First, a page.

Derrick Velasquez showed us his famous sculptures and let us ask him weird questions about his art

Derrick Velasquez showed us his famous sculptures and let us ask him weird questions about his art

ArtMarch 19, 2014

Derrick Velasquez is a structural artist whose work deals with forces projected onto manufactured and industrially engineered materials. Inspired by life experiences and the language of structure, Velasquez uses marine vinyl, wood and the occasional fake plant to explore the meaning of shape. We picked his brain during a tour of his exhibit at BMoCA and found out everything there is to know about his insanely cool wall hangings and structural sculptures.

What ideas are you exploring with your work?

What structure is. I think about the body as a structure and how the bones and ligaments and muscles interact. It’s an engineering feat, but over time our body sags, becomes more frumpy and reposes in exhaustion, whereas a something like a bridge doesn't quite do that. There’s a different type of engineering between something that's soft like the body and really rigid like the bridge, so I'm trying to explore different ideas about how structural something can be.

Where do you get the ideas for your vinyl wall hangings? What message or concept are you trying to convey through them?

My wall vinyl pieces are more formalized versions of a bookbinding project I was working on. I was pre-cutting all these strips to act as enclosures for soft-cover journals, and they began to accumulate over time pretty haphazardly. I thought I could formalize that into a more solid form. I want the pieces to act initially as flat surfaces, but as you engage with them more, the viewer realizes they are solid. This reveals the physical weight of the object instead of implied weight as one might think of with a painting. This new surface is about exposing the layers within a manufactured material to create something that references fashion, industry and art history.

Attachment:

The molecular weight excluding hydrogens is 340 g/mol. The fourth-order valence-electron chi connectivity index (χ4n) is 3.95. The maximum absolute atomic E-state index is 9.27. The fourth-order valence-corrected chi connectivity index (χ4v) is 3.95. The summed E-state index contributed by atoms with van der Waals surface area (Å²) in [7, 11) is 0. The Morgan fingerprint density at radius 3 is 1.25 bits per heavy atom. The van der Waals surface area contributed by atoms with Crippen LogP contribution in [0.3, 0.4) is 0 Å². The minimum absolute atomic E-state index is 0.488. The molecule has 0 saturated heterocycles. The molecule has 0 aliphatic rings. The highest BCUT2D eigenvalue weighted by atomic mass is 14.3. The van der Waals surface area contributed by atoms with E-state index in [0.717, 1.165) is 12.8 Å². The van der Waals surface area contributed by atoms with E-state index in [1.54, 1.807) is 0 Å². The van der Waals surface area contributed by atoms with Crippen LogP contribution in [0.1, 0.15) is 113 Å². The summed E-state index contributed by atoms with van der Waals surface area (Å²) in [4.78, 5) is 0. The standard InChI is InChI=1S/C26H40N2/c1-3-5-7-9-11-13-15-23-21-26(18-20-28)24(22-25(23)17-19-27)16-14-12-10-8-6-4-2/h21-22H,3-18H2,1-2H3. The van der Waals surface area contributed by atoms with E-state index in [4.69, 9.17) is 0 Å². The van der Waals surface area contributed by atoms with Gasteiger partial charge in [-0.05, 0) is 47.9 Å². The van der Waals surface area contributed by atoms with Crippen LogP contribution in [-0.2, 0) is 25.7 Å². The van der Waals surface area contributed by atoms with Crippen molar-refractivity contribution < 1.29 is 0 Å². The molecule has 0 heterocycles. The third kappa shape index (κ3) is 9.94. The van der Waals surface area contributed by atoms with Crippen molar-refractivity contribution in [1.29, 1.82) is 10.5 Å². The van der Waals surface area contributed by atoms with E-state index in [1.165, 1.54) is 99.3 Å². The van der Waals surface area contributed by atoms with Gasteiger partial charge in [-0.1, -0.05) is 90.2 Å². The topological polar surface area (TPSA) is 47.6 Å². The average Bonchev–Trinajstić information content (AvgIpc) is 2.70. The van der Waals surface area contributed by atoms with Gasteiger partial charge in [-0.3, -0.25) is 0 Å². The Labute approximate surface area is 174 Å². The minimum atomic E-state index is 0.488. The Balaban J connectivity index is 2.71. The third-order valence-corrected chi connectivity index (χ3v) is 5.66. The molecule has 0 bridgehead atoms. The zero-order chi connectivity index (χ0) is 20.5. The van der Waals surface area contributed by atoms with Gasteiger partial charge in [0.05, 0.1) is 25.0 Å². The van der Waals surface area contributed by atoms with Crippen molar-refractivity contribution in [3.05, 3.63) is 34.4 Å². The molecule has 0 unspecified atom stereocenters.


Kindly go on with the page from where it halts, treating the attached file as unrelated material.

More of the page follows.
How do you come up with this stuff?

A lot of my work is cumulative, so my new stuff will often be tangents that come out of past work, either constructing or deconstructing it in some way. I got the idea for my bridge structures from taking road trips and crossing thousands of bridges and using the aesthetic based off engineering to recontextualize those ideas.

What made you want to do these drawings? You haven't drawn anything in eight years, says you.

I think it was wanting to attempt to experiment with scale or imagine things without actually having to build them. Also trying to work quickly and get messy.

With all this talk about structure and shape, why put something delicate and trivial like a fake flower on your sculptures?

I just think they’re funny. They convey this really bizarre, funny disconnect with the sculptures, and they’re kind of an intermediary frame to look through. It shows a lot of play, too.

Play, huh? What’s the function of humor in your art?

The idea of that brooding, genius artist is dead. These days, a bit of humor and lightness is really important in keeping yourself young and springing new ideas. If you can laugh at something and be a little bit “drunk” in your work, maybe throw a little self-subversion in there, it’ll make your work more relatable.

Does art have to have a purpose? If so, what is it?

It shouldn’t be open-ended, otherwise what’s the point? I think that art and artists are the purveyors and recorders of culture and history. I don’t think it has to be didactic or narrative in some way, but there should be some underlying themes that you can present to somebody. If people get the purpose of something right away, they’re going to stop paying attention to it, so it’s important to have a deeper meaning that the viewer can interact with.

Derrick Velasquez’s work is on display in too many cities to count, but you can check it out here at BMoCA in Boulder or Robishon Gallery in Denver.